Over half want separation of Church and State

Reykjavik's Hallgrímskirkja church.

Reykjavik's Hallgrímskirkja church. Photo: Árni Sæberg

Just over one in three of Icelanders say they trust the Church of Iceland, as compared to around 60% at the turn of the century.

In a new Gallup poll, 37% of respondents say they trust the official church of the Icelandic State to a ‘fair’ or ‘considerable’ extent. This is considerably less than fifteen years ago, but higher than the lowest level of support registered this century – 28% in February 2012.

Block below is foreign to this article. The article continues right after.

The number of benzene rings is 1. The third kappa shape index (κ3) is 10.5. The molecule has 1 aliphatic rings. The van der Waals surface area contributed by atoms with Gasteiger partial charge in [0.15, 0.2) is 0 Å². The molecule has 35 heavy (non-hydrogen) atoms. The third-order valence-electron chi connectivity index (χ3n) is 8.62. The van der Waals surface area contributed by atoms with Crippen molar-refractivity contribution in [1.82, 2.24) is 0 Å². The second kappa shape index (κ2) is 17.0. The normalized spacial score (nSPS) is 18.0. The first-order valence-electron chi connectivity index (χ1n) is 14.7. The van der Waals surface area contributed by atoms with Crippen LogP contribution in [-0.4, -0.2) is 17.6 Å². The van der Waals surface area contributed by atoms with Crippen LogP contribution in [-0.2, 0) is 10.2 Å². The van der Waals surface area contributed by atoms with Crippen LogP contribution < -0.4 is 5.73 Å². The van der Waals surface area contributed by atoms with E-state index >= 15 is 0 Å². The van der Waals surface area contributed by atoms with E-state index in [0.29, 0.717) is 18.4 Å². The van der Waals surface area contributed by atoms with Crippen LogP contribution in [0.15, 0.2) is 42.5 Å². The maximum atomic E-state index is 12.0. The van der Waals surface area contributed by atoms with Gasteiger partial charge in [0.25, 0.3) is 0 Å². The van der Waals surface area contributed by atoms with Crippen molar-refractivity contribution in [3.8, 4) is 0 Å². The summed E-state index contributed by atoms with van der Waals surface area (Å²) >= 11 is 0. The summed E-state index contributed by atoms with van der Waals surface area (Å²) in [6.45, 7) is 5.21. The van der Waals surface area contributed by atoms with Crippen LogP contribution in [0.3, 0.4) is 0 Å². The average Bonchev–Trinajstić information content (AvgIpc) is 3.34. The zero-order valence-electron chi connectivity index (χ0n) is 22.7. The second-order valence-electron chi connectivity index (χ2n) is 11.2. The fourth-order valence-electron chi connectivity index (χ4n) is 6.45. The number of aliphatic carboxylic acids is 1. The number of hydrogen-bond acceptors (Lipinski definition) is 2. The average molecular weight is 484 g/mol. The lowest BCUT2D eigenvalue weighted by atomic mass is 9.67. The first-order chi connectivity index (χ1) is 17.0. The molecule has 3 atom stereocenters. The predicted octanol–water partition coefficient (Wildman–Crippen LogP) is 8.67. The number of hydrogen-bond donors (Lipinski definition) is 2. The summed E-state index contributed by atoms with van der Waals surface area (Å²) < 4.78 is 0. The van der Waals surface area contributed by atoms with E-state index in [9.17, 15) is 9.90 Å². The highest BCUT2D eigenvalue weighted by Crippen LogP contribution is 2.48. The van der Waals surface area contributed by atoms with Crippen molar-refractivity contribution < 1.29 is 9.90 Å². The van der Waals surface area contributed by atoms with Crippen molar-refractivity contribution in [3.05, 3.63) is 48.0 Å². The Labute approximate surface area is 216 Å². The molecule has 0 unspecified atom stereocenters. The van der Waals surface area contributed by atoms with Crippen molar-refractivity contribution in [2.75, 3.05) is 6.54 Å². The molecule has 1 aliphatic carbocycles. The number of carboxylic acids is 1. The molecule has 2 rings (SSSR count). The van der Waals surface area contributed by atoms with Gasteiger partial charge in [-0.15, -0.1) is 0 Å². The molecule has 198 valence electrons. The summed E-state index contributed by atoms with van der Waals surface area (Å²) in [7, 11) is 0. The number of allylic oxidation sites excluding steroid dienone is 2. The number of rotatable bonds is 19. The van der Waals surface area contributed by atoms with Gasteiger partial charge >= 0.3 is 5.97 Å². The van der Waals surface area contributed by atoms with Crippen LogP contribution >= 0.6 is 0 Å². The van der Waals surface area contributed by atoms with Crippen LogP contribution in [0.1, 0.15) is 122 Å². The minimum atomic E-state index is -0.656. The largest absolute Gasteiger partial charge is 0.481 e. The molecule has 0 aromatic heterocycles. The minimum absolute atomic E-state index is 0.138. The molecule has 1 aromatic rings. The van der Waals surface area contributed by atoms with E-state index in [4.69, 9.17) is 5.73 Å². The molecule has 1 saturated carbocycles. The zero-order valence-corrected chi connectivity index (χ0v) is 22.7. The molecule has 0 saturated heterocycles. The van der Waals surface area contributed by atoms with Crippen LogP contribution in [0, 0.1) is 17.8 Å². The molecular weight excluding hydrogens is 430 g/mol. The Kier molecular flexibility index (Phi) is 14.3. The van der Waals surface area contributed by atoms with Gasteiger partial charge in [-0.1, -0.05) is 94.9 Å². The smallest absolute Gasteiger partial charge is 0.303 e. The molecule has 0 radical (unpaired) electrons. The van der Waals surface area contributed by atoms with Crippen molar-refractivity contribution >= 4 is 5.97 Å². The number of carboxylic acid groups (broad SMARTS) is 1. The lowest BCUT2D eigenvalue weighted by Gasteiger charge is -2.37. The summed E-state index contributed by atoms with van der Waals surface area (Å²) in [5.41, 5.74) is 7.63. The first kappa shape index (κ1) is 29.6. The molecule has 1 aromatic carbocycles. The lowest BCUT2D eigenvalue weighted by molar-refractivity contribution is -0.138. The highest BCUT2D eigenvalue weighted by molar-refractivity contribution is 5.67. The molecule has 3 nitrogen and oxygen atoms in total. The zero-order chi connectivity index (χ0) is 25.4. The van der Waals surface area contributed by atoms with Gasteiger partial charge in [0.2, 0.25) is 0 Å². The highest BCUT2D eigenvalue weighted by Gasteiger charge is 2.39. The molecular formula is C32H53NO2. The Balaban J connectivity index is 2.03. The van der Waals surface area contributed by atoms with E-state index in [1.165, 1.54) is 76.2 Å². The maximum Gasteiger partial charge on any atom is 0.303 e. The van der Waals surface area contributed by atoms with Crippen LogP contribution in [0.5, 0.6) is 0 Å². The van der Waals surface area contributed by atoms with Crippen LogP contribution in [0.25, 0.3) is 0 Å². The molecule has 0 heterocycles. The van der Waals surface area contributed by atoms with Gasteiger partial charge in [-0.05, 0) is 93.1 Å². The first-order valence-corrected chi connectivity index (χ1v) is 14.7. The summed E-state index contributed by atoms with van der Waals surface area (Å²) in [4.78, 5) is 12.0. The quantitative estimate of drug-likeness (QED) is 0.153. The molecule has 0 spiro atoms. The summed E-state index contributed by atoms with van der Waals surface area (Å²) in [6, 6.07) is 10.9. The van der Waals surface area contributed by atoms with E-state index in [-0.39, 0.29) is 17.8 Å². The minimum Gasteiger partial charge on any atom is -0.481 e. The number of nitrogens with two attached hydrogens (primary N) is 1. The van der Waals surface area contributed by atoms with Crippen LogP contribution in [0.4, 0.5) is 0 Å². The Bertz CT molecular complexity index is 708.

In a related question, 55% of respondents actively support the separation of Church and State in Iceland. Those supporting the existing link tend to be older, live outside of the capital, and support one of the two current coalition government parties.

Some 40% of respondents say there are satisfied with the work of the incumbent Bishop of Iceland, Agnes M. Sigurðardóttir.

Some ground has been recovered after the sharp plummet in satisfaction with her predecessor as bishop, Karl Sigurbjörnsson (from 85% in 1998 to just 19% in 2011). In 2010, Sigurbjörnsson was accused of covering up sexual abuse of women allegedly committed by his predecessor as Bishop of Iceland, Ólafur Skúlason.

Agnes M. Sigurðardóttir, Bishop of Iceland.

Agnes M. Sigurðardóttir, Bishop of Iceland. Photo: Ómar




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